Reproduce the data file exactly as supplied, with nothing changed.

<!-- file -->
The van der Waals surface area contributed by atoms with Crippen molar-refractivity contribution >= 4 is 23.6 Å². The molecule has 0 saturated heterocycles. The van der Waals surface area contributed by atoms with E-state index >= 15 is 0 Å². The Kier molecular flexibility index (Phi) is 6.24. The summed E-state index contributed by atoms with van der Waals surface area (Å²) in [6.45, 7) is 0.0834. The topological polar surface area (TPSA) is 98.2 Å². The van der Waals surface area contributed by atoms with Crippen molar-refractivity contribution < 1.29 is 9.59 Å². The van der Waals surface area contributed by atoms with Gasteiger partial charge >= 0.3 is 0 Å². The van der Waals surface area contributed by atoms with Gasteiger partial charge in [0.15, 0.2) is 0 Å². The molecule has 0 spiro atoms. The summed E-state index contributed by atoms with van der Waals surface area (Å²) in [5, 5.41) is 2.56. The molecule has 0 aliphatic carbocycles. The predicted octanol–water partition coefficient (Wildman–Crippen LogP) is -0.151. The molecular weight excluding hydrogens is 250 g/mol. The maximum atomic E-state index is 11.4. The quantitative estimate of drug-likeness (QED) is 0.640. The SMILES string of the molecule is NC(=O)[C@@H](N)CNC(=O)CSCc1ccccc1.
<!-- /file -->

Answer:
The van der Waals surface area contributed by atoms with Crippen molar-refractivity contribution >= 4 is 23.6 Å². The molecule has 0 saturated heterocycles. The van der Waals surface area contributed by atoms with E-state index >= 15 is 0 Å². The Kier molecular flexibility index (Phi) is 6.24. The summed E-state index contributed by atoms with van der Waals surface area (Å²) in [6.45, 7) is 0.0834. The topological polar surface area (TPSA) is 98.2 Å². The van der Waals surface area contributed by atoms with Crippen molar-refractivity contribution < 1.29 is 9.59 Å². The van der Waals surface area contributed by atoms with Gasteiger partial charge >= 0.3 is 0 Å². The van der Waals surface area contributed by atoms with Gasteiger partial charge in [0.15, 0.2) is 0 Å². The molecule has 0 spiro atoms. The summed E-state index contributed by atoms with van der Waals surface area (Å²) in [5, 5.41) is 2.56. The molecule has 0 aliphatic carbocycles. The predicted octanol–water partition coefficient (Wildman–Crippen LogP) is -0.151. The molecular weight excluding hydrogens is 250 g/mol. The maximum atomic E-state index is 11.4. The quantitative estimate of drug-likeness (QED) is 0.640. The SMILES string of the molecule is NC(=O)[C@@H](N)CNC(=O)CSCc1ccccc1.